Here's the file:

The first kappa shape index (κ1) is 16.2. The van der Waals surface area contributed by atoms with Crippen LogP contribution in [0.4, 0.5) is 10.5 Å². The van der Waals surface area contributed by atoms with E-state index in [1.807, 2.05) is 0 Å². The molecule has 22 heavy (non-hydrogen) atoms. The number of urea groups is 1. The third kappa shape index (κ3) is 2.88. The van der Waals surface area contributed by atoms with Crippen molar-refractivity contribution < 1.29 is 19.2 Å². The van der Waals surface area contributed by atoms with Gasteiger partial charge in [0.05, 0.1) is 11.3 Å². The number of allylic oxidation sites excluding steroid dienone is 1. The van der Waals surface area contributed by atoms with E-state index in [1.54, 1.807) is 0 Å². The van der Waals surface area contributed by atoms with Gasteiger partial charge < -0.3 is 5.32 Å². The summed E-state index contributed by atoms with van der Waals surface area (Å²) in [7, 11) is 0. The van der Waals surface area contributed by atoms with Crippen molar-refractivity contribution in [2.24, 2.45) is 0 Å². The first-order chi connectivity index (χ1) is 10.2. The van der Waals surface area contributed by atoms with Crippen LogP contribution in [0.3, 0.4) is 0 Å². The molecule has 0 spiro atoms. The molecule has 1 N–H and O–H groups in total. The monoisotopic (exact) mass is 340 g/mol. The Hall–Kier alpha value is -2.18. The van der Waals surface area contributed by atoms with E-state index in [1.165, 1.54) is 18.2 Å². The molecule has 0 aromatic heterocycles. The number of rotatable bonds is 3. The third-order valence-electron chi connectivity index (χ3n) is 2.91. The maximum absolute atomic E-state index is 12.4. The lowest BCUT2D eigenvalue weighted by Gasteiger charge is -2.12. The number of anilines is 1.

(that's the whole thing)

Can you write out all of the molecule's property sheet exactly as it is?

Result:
The first kappa shape index (κ1) is 16.2. The van der Waals surface area contributed by atoms with Crippen LogP contribution in [0.4, 0.5) is 10.5 Å². The van der Waals surface area contributed by atoms with E-state index in [1.807, 2.05) is 0 Å². The molecule has 22 heavy (non-hydrogen) atoms. The number of urea groups is 1. The third kappa shape index (κ3) is 2.88. The van der Waals surface area contributed by atoms with Crippen molar-refractivity contribution < 1.29 is 19.2 Å². The van der Waals surface area contributed by atoms with Gasteiger partial charge in [0.05, 0.1) is 11.3 Å². The number of allylic oxidation sites excluding steroid dienone is 1. The van der Waals surface area contributed by atoms with E-state index in [1.54, 1.807) is 0 Å². The van der Waals surface area contributed by atoms with Gasteiger partial charge < -0.3 is 5.32 Å². The summed E-state index contributed by atoms with van der Waals surface area (Å²) in [7, 11) is 0. The van der Waals surface area contributed by atoms with Crippen molar-refractivity contribution in [2.24, 2.45) is 0 Å². The first-order chi connectivity index (χ1) is 10.2. The van der Waals surface area contributed by atoms with Crippen LogP contribution in [0.3, 0.4) is 0 Å². The molecule has 0 spiro atoms. The molecule has 1 N–H and O–H groups in total. The monoisotopic (exact) mass is 340 g/mol. The Hall–Kier alpha value is -2.18. The van der Waals surface area contributed by atoms with E-state index in [1.165, 1.54) is 18.2 Å². The molecule has 0 aromatic heterocycles. The number of rotatable bonds is 3. The third-order valence-electron chi connectivity index (χ3n) is 2.91. The maximum absolute atomic E-state index is 12.4. The lowest BCUT2D eigenvalue weighted by Gasteiger charge is -2.12. The number of anilines is 1.